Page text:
01-02-2013, 01:30 PM
| || |
Soundness is absolutely paramount to me, too, don't you worry about that - if my horse is unsound in any way, physically or mentally, I will ALWAYS try to get to the bottom of it, and if the issue is related to something that I know for sure is not hereditary, I will consider breeding if the issue cannot be resolved. But I have to KNOW FOR SURE first.
She did go over the round pen fence at one point due to a mistake I made [I pushed when I should have backed off and let her settle], but did not immediately come up lame. It was a week or two later that she took the first lame step. Her lameness was very intermittent, she would have a week where she was sound as a bell bolting around the pasture being your typical young TB and then all of a sudden be running on 3 legs again with no apparent cause.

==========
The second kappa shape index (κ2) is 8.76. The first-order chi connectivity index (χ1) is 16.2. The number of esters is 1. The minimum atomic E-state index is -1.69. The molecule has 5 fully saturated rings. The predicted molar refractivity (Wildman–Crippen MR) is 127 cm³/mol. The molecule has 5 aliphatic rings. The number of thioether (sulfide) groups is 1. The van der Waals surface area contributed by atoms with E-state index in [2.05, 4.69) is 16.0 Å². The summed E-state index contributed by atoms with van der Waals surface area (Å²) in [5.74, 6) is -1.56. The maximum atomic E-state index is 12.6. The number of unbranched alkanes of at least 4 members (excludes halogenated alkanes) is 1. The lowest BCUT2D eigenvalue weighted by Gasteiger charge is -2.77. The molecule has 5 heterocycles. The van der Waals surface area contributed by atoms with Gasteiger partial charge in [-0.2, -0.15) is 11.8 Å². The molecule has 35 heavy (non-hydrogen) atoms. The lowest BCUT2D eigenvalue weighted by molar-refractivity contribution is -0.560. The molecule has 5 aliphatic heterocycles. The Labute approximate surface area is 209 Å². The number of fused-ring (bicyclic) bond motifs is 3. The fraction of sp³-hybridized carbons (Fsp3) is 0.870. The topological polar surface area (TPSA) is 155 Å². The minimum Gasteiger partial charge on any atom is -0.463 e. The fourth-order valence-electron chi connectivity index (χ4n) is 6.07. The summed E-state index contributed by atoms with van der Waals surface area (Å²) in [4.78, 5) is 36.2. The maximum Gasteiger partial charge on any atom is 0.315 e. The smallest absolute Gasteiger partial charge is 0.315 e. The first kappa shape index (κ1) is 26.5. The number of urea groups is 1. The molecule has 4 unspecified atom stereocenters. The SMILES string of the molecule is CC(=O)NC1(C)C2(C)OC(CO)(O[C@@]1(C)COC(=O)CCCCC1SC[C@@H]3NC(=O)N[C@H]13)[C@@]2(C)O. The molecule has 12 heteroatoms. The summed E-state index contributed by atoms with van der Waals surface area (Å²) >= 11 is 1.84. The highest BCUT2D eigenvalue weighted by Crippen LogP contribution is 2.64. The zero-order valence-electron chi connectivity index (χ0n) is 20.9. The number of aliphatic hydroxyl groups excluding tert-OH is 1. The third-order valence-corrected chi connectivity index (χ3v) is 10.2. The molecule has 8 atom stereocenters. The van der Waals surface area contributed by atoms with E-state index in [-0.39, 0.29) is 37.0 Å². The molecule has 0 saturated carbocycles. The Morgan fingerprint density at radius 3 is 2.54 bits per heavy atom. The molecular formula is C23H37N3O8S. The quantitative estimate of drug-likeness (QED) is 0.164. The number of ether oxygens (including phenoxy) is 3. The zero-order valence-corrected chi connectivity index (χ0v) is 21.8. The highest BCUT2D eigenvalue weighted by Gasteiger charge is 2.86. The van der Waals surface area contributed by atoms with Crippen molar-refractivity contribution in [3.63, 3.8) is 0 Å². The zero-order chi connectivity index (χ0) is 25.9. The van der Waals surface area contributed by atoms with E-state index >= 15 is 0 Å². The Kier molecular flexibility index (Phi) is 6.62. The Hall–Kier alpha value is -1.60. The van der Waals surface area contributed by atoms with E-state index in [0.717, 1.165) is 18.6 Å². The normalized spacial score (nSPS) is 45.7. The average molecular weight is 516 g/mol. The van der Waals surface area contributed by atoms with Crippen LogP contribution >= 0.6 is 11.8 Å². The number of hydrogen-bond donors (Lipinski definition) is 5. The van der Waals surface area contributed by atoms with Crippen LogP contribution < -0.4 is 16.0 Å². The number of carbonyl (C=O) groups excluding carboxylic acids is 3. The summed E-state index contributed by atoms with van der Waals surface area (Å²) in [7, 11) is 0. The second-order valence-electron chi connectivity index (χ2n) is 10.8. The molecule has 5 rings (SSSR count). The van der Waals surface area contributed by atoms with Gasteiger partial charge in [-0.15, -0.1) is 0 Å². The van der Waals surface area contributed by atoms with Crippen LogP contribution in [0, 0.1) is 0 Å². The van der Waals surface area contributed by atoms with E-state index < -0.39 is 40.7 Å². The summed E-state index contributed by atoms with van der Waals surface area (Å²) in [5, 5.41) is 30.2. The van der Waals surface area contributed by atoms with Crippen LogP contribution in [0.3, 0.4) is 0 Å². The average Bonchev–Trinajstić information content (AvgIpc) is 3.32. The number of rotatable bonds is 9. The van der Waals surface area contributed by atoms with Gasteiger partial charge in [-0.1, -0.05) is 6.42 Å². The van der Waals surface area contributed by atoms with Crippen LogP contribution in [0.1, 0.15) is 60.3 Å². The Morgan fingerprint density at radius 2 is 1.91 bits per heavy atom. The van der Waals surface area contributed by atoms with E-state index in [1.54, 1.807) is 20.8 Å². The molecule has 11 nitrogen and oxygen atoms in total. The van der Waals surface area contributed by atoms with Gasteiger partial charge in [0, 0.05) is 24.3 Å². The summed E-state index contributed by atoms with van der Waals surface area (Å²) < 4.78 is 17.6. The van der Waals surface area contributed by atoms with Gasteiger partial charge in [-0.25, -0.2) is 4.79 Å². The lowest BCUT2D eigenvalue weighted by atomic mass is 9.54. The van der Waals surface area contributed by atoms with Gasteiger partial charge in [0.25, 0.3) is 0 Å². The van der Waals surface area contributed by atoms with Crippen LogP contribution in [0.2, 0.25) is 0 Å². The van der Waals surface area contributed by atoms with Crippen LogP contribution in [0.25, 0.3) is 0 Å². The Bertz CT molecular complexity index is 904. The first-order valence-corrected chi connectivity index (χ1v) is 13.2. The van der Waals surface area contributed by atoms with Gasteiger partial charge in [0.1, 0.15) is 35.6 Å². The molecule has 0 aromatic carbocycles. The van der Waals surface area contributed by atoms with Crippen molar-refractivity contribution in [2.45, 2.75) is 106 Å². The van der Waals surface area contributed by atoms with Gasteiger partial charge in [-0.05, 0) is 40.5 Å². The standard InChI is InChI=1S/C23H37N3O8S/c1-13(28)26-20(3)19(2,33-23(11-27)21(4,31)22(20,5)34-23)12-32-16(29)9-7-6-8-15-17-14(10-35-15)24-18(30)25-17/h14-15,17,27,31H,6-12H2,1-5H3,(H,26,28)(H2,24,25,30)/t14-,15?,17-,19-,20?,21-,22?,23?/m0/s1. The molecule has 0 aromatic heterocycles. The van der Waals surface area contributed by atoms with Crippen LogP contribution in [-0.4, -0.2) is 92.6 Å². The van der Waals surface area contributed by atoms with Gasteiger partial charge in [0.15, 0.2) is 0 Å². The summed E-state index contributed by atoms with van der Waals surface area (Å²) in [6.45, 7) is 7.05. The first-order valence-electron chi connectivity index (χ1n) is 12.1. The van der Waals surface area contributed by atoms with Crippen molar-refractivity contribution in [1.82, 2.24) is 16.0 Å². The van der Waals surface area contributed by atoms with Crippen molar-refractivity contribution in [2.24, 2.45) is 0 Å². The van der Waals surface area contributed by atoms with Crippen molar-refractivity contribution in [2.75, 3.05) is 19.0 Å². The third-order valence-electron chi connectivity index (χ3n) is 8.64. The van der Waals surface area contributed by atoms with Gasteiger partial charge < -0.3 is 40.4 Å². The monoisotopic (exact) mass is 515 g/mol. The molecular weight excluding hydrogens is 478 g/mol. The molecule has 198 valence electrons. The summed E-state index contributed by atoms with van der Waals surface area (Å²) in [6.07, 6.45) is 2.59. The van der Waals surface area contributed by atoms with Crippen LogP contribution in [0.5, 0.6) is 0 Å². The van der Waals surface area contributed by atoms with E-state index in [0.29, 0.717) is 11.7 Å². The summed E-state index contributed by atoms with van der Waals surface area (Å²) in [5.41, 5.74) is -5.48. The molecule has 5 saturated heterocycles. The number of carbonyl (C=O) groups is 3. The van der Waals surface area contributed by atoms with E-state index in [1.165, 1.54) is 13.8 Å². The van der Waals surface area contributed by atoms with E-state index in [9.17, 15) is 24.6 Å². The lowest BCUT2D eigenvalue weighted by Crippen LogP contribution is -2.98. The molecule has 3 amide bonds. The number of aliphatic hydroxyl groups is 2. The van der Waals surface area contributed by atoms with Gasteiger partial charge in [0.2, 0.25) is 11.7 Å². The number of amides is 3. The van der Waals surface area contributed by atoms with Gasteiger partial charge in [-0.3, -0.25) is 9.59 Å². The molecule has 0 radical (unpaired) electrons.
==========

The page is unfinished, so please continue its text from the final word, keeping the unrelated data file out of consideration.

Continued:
Lack of protein is a very common cause of soundness issues in young horses. Without enough protein the joints, muscles and soft tissues cannot form properly, and especially in the more active young horse, this causes problems. I think her stifle issue was my fault, for not feeding her enough protein. Now that she's on a sufficient ration, she is totally sound. Thus far. I haven't flex tested her... which will be the REAL test I think because the day the vet did the lameness exam she trotted up sound before flexing then went dog lame after. Unfortunately I can't flex test her until late Feb because on the 18th of November she stuck her leg through a fence and lacerated the extensor tendon... vet advice was that the tendon was structurally sound and the laceration only shallow, but to give her 3 months healing time before pushing the point.